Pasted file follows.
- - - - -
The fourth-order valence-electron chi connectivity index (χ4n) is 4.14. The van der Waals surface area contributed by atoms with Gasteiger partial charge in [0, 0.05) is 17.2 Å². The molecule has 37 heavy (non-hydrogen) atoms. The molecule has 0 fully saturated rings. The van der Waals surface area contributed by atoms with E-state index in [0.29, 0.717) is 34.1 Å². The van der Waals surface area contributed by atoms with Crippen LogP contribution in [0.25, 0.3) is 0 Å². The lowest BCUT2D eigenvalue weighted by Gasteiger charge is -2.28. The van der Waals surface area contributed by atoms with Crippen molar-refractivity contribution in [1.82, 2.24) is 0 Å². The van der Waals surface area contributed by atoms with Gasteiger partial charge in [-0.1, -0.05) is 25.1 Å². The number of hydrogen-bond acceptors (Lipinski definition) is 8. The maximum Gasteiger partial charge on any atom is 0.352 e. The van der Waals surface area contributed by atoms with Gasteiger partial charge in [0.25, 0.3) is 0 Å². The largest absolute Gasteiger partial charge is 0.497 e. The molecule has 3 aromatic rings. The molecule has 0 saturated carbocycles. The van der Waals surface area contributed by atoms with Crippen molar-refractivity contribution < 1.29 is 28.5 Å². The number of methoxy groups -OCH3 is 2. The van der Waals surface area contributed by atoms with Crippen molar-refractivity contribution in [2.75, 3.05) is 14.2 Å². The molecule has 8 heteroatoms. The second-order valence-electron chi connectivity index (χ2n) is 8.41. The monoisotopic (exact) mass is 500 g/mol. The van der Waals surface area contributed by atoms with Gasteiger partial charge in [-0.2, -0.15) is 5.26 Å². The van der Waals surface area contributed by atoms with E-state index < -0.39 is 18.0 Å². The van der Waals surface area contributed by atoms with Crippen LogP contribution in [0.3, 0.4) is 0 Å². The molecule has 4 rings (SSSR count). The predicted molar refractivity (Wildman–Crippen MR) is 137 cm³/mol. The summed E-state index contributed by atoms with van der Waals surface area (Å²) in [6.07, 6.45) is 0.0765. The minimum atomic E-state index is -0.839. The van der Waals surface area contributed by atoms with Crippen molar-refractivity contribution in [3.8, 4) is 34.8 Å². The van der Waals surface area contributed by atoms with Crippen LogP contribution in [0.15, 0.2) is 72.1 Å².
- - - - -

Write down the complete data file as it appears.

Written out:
The fourth-order valence-electron chi connectivity index (χ4n) is 4.14. The van der Waals surface area contributed by atoms with Gasteiger partial charge in [0, 0.05) is 17.2 Å². The molecule has 37 heavy (non-hydrogen) atoms. The molecule has 0 fully saturated rings. The van der Waals surface area contributed by atoms with E-state index in [0.29, 0.717) is 34.1 Å². The van der Waals surface area contributed by atoms with Crippen LogP contribution in [0.25, 0.3) is 0 Å². The lowest BCUT2D eigenvalue weighted by Gasteiger charge is -2.28. The van der Waals surface area contributed by atoms with Crippen molar-refractivity contribution in [1.82, 2.24) is 0 Å². The van der Waals surface area contributed by atoms with Gasteiger partial charge in [-0.1, -0.05) is 25.1 Å². The number of hydrogen-bond acceptors (Lipinski definition) is 8. The maximum Gasteiger partial charge on any atom is 0.352 e. The van der Waals surface area contributed by atoms with Gasteiger partial charge in [0.25, 0.3) is 0 Å². The largest absolute Gasteiger partial charge is 0.497 e. The molecule has 3 aromatic rings. The molecule has 0 saturated carbocycles. The van der Waals surface area contributed by atoms with Crippen molar-refractivity contribution < 1.29 is 28.5 Å². The number of methoxy groups -OCH3 is 2. The van der Waals surface area contributed by atoms with Crippen molar-refractivity contribution in [2.75, 3.05) is 14.2 Å². The molecule has 8 heteroatoms. The second-order valence-electron chi connectivity index (χ2n) is 8.41. The monoisotopic (exact) mass is 500 g/mol. The van der Waals surface area contributed by atoms with Gasteiger partial charge in [-0.2, -0.15) is 5.26 Å². The van der Waals surface area contributed by atoms with E-state index < -0.39 is 18.0 Å². The van der Waals surface area contributed by atoms with Crippen LogP contribution in [0.3, 0.4) is 0 Å². The molecule has 4 rings (SSSR count). The predicted molar refractivity (Wildman–Crippen MR) is 137 cm³/mol. The summed E-state index contributed by atoms with van der Waals surface area (Å²) in [6.07, 6.45) is 0.0765. The minimum atomic E-state index is -0.839. The van der Waals surface area contributed by atoms with Crippen molar-refractivity contribution in [3.8, 4) is 34.8 Å². The van der Waals surface area contributed by atoms with Crippen LogP contribution in [0.15, 0.2) is 72.1 Å².